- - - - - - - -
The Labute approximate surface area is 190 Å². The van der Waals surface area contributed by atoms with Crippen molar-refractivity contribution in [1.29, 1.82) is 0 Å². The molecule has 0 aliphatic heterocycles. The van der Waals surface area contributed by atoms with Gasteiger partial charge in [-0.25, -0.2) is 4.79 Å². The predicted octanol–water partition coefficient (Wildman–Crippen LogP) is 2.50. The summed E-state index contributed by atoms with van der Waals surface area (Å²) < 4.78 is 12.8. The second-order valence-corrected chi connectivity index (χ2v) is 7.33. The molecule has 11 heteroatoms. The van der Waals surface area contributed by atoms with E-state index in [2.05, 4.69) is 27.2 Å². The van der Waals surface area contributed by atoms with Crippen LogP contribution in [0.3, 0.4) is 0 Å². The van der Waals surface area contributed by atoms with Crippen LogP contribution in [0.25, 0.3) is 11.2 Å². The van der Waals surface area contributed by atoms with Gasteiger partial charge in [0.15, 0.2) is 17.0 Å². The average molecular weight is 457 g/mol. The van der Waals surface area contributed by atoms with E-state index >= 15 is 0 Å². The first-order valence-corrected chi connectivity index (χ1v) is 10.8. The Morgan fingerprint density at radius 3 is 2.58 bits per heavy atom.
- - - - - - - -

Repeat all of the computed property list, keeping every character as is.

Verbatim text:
The Labute approximate surface area is 190 Å². The van der Waals surface area contributed by atoms with Crippen molar-refractivity contribution in [1.29, 1.82) is 0 Å². The molecule has 0 aliphatic heterocycles. The van der Waals surface area contributed by atoms with Gasteiger partial charge in [-0.25, -0.2) is 4.79 Å². The predicted octanol–water partition coefficient (Wildman–Crippen LogP) is 2.50. The summed E-state index contributed by atoms with van der Waals surface area (Å²) < 4.78 is 12.8. The second-order valence-corrected chi connectivity index (χ2v) is 7.33. The molecule has 11 heteroatoms. The van der Waals surface area contributed by atoms with E-state index in [2.05, 4.69) is 27.2 Å². The van der Waals surface area contributed by atoms with Crippen LogP contribution in [0.3, 0.4) is 0 Å². The van der Waals surface area contributed by atoms with Crippen LogP contribution in [0.25, 0.3) is 11.2 Å². The van der Waals surface area contributed by atoms with Gasteiger partial charge in [0.15, 0.2) is 17.0 Å². The average molecular weight is 457 g/mol. The van der Waals surface area contributed by atoms with E-state index >= 15 is 0 Å². The first-order valence-corrected chi connectivity index (χ1v) is 10.8. The Morgan fingerprint density at radius 3 is 2.58 bits per heavy atom.